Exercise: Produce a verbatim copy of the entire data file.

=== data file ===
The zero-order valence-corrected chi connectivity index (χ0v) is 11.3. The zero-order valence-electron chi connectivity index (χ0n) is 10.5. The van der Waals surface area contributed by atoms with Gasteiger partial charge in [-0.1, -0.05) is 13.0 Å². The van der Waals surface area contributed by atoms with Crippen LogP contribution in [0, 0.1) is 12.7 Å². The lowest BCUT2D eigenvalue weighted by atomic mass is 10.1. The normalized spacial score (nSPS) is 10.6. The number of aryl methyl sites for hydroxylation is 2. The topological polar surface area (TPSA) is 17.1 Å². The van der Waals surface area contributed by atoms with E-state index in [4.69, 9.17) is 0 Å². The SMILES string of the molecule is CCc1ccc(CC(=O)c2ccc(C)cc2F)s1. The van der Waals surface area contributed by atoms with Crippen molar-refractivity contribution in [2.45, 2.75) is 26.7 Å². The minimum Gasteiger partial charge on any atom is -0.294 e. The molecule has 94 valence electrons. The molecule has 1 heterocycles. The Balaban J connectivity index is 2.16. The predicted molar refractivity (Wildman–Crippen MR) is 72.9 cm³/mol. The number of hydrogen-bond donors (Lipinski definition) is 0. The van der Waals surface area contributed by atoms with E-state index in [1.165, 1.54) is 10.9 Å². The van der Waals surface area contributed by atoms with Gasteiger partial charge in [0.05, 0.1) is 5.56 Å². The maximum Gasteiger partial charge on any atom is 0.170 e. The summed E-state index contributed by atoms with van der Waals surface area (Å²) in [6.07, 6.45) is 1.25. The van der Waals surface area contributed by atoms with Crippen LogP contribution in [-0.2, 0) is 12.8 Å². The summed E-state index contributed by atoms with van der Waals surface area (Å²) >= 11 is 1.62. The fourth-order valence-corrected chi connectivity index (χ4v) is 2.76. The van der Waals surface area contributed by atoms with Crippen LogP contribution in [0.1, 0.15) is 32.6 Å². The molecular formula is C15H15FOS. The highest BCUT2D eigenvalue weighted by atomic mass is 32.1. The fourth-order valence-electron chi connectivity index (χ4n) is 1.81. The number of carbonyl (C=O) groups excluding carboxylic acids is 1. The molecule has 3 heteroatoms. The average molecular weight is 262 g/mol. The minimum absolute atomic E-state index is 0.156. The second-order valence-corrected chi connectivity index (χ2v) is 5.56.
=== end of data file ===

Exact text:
The zero-order valence-corrected chi connectivity index (χ0v) is 11.3. The zero-order valence-electron chi connectivity index (χ0n) is 10.5. The van der Waals surface area contributed by atoms with Gasteiger partial charge in [-0.1, -0.05) is 13.0 Å². The van der Waals surface area contributed by atoms with Crippen LogP contribution in [0, 0.1) is 12.7 Å². The lowest BCUT2D eigenvalue weighted by atomic mass is 10.1. The normalized spacial score (nSPS) is 10.6. The number of aryl methyl sites for hydroxylation is 2. The topological polar surface area (TPSA) is 17.1 Å². The van der Waals surface area contributed by atoms with E-state index in [4.69, 9.17) is 0 Å². The SMILES string of the molecule is CCc1ccc(CC(=O)c2ccc(C)cc2F)s1. The van der Waals surface area contributed by atoms with Crippen molar-refractivity contribution in [2.45, 2.75) is 26.7 Å². The minimum Gasteiger partial charge on any atom is -0.294 e. The molecule has 94 valence electrons. The molecule has 1 heterocycles. The Balaban J connectivity index is 2.16. The predicted molar refractivity (Wildman–Crippen MR) is 72.9 cm³/mol. The number of hydrogen-bond donors (Lipinski definition) is 0. The van der Waals surface area contributed by atoms with E-state index in [1.165, 1.54) is 10.9 Å². The van der Waals surface area contributed by atoms with Gasteiger partial charge in [0.05, 0.1) is 5.56 Å². The maximum Gasteiger partial charge on any atom is 0.170 e. The summed E-state index contributed by atoms with van der Waals surface area (Å²) in [6.07, 6.45) is 1.25. The van der Waals surface area contributed by atoms with Crippen LogP contribution in [-0.2, 0) is 12.8 Å². The summed E-state index contributed by atoms with van der Waals surface area (Å²) >= 11 is 1.62. The fourth-order valence-corrected chi connectivity index (χ4v) is 2.76. The van der Waals surface area contributed by atoms with Crippen LogP contribution in [0.1, 0.15) is 32.6 Å². The molecular formula is C15H15FOS. The highest BCUT2D eigenvalue weighted by atomic mass is 32.1. The fourth-order valence-electron chi connectivity index (χ4n) is 1.81. The number of carbonyl (C=O) groups excluding carboxylic acids is 1. The molecule has 3 heteroatoms. The average molecular weight is 262 g/mol. The minimum absolute atomic E-state index is 0.156. The second-order valence-corrected chi connectivity index (χ2v) is 5.56.